Located 4000 feet above sea level, the climate and flora changes dramatically throughout the park: You can find everything from Kaua’i native plants to a redwood grove, waterfalls, ocean views, vistas over the Kalalau Valley, a wealth of endangered bird species, and even festivals and events.
Get up here early to have the best chance at catching a glimpse of the Kalalau Valley spilling into the ocean. When you arrive, pop into the museum for some natural history, trail maps, and plenty of up to date information about the park.
The most unusual hike in the park is the Pihea Trail. A boardwalk created through the Alakai Swamp allows visitors an easier trek through this extremely wet region, which is home to most of the remaining native Kaua’i birds and trees. However, even with the wooden walkway, thigh-high deep mud is not uncommon here. Wear sturdy shoes and clothes you don’t mind getting dirty.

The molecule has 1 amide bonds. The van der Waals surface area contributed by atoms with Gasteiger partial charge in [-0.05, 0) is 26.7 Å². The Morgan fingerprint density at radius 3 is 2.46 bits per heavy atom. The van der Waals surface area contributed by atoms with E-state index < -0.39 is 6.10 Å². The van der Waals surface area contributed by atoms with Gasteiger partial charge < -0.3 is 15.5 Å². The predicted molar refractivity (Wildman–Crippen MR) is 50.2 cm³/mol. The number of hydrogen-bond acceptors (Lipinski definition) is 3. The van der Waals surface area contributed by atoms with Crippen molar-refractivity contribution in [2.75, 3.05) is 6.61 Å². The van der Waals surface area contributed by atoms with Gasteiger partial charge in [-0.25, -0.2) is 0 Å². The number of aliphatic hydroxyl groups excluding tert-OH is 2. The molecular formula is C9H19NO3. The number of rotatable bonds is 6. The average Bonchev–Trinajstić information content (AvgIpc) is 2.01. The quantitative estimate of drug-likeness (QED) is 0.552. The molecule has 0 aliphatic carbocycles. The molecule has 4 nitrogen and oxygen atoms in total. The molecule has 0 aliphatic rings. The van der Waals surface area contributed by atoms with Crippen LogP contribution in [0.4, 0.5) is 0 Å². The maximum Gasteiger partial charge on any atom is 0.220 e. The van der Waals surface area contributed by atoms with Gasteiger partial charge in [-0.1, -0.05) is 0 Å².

Make sure to rinse off your shoes before walking into the forest as seeds lodged in the creases can drop into the land and start a new invasive species of plant. Here you will see a wealth of endangered birds, which should not be disturbed under any circumstances.
On the way up to the park, be sure to check out Waimea Canyon, the crown jewel of the park, a 14-mile long red and green canyon, punctuated with waterfalls and hiking trails.